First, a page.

pay protest 

By Our Labour Staff 

UNION OFFICIALS are flying 
out from Aberdeen to-day to the 
Shell-Esso Brent “ B" oil plat- 
form off the Sbetlands to try to 
settle a dispute over back-wages 
involving 90 construction 
workers. 

The men, who have been 
sitting-in since Saturday on an 
exploration rig moored alongside 
the platform, work for tbe 
Aberdeen-based company of P 
and W Offshore Services, which 
last summer was awarded a £7m. 
contract for construction and 
production hook-up facilities on 
Brent ’’B.” 


Mass meeting 
at Swan Hunter 

A MASS meeting of Swan 
Hunter’s 1,700 outfitters — their 
first for six weeks— -has been 
called for to-day at Wallsend, 
raising hopes that the men 
might decide to lift their five- 
month overtime ban and still 
save part of the Polish ship order 
for the Tyne. 

The decision to call the mass 
meeting followed another day nf 
talks yesterday between manage- 
ment and shop stewards. 

Mersey dock 
strike ends 

By Our Labour Staff 

LOADING and unloading nf 
cargo ships in Liverpool docks 
will resume this morning after a 
mass meeting of dockers voted 
yesterday to end their unofficial 
strike in a dispute over Christmas 
absenteeism. 

About 4,000 of the total 7,000 
dockers involved decided by 
three-io-one to accept a new 
peace formula from the port 
employers. The strike began on 
Monday*. 


'N * 


, Geoffrey Palau, depoty- 
. man, INTERNATIONAL DIS- 
ERS AND VINTNERS.. wflJ be 
,.g over as chairman of its 

- i companies from April -1- in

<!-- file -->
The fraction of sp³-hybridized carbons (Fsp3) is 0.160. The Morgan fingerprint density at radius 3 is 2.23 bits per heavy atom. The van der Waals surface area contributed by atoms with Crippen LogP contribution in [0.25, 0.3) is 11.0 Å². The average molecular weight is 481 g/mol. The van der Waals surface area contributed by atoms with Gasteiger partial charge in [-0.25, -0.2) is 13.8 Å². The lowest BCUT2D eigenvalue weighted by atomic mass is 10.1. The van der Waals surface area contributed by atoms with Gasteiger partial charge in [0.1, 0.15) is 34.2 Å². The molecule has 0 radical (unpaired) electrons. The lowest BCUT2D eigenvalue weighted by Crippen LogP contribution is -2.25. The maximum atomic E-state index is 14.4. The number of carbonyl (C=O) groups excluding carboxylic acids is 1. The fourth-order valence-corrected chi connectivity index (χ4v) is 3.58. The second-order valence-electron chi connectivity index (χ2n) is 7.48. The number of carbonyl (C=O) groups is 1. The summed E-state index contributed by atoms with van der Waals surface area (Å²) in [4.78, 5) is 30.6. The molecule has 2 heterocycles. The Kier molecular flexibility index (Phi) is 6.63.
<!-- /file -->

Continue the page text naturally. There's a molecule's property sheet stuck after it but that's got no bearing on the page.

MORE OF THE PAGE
ssion to Mr. D. B. K. Belton, 

. retires from the H)V Group 
. - e end of March. 

* 

- t David W. WyBe has been 
,-mted chairman and president 

k ‘,,%ERL3NG-EUROPA in succes- 
. V’- to Mr. a K. B. Wlffiamsoa, 
•' has resigned to pursue a 
ry career. Mr. Eric E- Barber 
. lecome chairman of Ste r l l n g- 
hrop Group in place of Dr. 


. W. A. Weddle has been ap- 
ed managing director of TI 
BINE TOOLS, a new corn- 
being formed to bring closer 
her the manufacturing,' fac- 

.,*•? and sales expertise nf the 

ine tool, companies within n Brecto i 
,1 Machine Division. Mr. G. A. DUCTS, 
*y an, managing director of that martial 
■ ' ■ ■.on, will- be of .die 

company: Other Board ap? 
meats are: . Hr. B. R. Bottom- 


ley ' (managing' director, TI responsible for . all . aspeis of 
Matrix): ' Mr. P, Henderson administration,' sales and roduc- 
(managing ‘ director, TI Machines tion within tile Tubes Dlv&m. 
International); Mr, B. Hodgson * ' } 

{managing director, TI Churchill); Me Midtati S. Scott, predously 
Mr. G. X E. McCall (managing general ' manager, has ; been 
director, Hodkwell-Benaett com- appo inted 'managing diretor of 
ponies); Mr. 2. A. darke (finance TEES . STORAGE COMPANY, 
director)— Mr. Clarke will also be which is jointly .owned by toitank 
chairman of' the Tf Machine Storage Company, .a Tae and 
Division Finance Committee; Mr. Lyle subsidiary, and' Gebr. 
D. R Greenway (director and sec- Broere of- Dordrecht a susidiary 
rotary). ‘ of Tenneco of the U& . : 

JUrfJSS tidif' A ^2Stiv^ M of b ro Srefa^aSkfe 

appointed, chirf executive of ru jomhjj the . RQCKWAH5 -glass 
PROCESS a group as a non-exemtrv'efiirector. 

division ofjhe Powdl Duffryn p e appointment is the taken 
Group company; PD Polintton by Mr. Ball since he forzally left 
Control. He joins the company Barclays in November 
from SFP Systems, where be was “ xvovemDer. . 

marketing manager. Hr. Denis Jackson ;a s been 

t • • ’*•••’ appointed secretary am director. 

■ Mr. Harold W. Bathurst has of a dministration of ne CON- 
heen appointed deputy managing FEDERATION OF BRTISH ' IN- 
directOT of LCP STEEL' PRO- DUS1KY at Its Londn bead- 
DUCTS, which - ha joined as com- quarters . from April L . He 
imwini to I972L when the succ e eds iffr. Eric Fefcate,. who 

company was known ai-Longniore is Vfetiring. Mr.- , jadpon ia a 
Brothers. '-' His was appointed a fp^mer . Civil. Servant, mo served 
director ini the same year, being m the Treasury for wtae years 


before moving to the Foreign 
and Commonwealth Office in 1965